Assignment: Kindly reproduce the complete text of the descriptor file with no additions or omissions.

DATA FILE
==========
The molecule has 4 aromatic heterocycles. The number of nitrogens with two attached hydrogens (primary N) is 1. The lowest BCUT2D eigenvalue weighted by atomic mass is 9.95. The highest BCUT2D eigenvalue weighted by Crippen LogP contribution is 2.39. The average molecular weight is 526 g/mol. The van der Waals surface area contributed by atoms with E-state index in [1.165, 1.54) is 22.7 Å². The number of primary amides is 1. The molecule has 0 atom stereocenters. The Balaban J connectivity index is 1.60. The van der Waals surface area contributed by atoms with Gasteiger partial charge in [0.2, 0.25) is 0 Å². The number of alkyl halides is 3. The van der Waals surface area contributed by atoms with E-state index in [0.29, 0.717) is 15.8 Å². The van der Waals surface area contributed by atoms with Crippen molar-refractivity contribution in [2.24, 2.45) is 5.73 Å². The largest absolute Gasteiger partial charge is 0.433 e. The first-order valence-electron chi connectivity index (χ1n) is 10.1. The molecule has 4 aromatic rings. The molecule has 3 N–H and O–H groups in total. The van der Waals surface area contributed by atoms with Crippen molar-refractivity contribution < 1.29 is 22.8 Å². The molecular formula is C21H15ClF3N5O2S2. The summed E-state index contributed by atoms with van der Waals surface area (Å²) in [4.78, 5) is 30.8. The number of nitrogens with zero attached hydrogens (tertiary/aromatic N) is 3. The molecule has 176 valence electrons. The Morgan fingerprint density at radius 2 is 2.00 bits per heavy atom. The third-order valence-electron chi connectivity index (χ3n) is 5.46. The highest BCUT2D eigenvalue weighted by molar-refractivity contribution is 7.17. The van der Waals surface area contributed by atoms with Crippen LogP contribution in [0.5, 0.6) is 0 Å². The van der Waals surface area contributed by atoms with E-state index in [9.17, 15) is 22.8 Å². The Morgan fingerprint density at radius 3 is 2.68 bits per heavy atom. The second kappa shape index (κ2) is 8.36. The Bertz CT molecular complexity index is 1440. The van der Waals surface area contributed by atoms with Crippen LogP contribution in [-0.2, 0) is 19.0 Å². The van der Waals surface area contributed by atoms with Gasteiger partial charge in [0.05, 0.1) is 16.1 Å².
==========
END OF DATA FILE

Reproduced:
The molecule has 4 aromatic heterocycles. The number of nitrogens with two attached hydrogens (primary N) is 1. The lowest BCUT2D eigenvalue weighted by atomic mass is 9.95. The highest BCUT2D eigenvalue weighted by Crippen LogP contribution is 2.39. The average molecular weight is 526 g/mol. The van der Waals surface area contributed by atoms with E-state index in [1.165, 1.54) is 22.7 Å². The number of primary amides is 1. The molecule has 0 atom stereocenters. The Balaban J connectivity index is 1.60. The van der Waals surface area contributed by atoms with Gasteiger partial charge in [0.2, 0.25) is 0 Å². The number of alkyl halides is 3. The van der Waals surface area contributed by atoms with E-state index in [0.29, 0.717) is 15.8 Å². The van der Waals surface area contributed by atoms with Crippen molar-refractivity contribution in [2.24, 2.45) is 5.73 Å². The largest absolute Gasteiger partial charge is 0.433 e. The first-order valence-electron chi connectivity index (χ1n) is 10.1. The molecule has 4 aromatic rings. The molecule has 3 N–H and O–H groups in total. The van der Waals surface area contributed by atoms with Crippen molar-refractivity contribution < 1.29 is 22.8 Å². The molecular formula is C21H15ClF3N5O2S2. The summed E-state index contributed by atoms with van der Waals surface area (Å²) in [4.78, 5) is 30.8. The number of nitrogens with zero attached hydrogens (tertiary/aromatic N) is 3. The molecule has 176 valence electrons. The Morgan fingerprint density at radius 2 is 2.00 bits per heavy atom. The third-order valence-electron chi connectivity index (χ3n) is 5.46. The highest BCUT2D eigenvalue weighted by molar-refractivity contribution is 7.17. The van der Waals surface area contributed by atoms with Crippen LogP contribution in [0.5, 0.6) is 0 Å². The van der Waals surface area contributed by atoms with E-state index in [9.17, 15) is 22.8 Å². The Morgan fingerprint density at radius 3 is 2.68 bits per heavy atom. The second kappa shape index (κ2) is 8.36. The Bertz CT molecular complexity index is 1440. The van der Waals surface area contributed by atoms with Crippen LogP contribution in [-0.2, 0) is 19.0 Å². The van der Waals surface area contributed by atoms with Gasteiger partial charge in [0.05, 0.1) is 16.1 Å².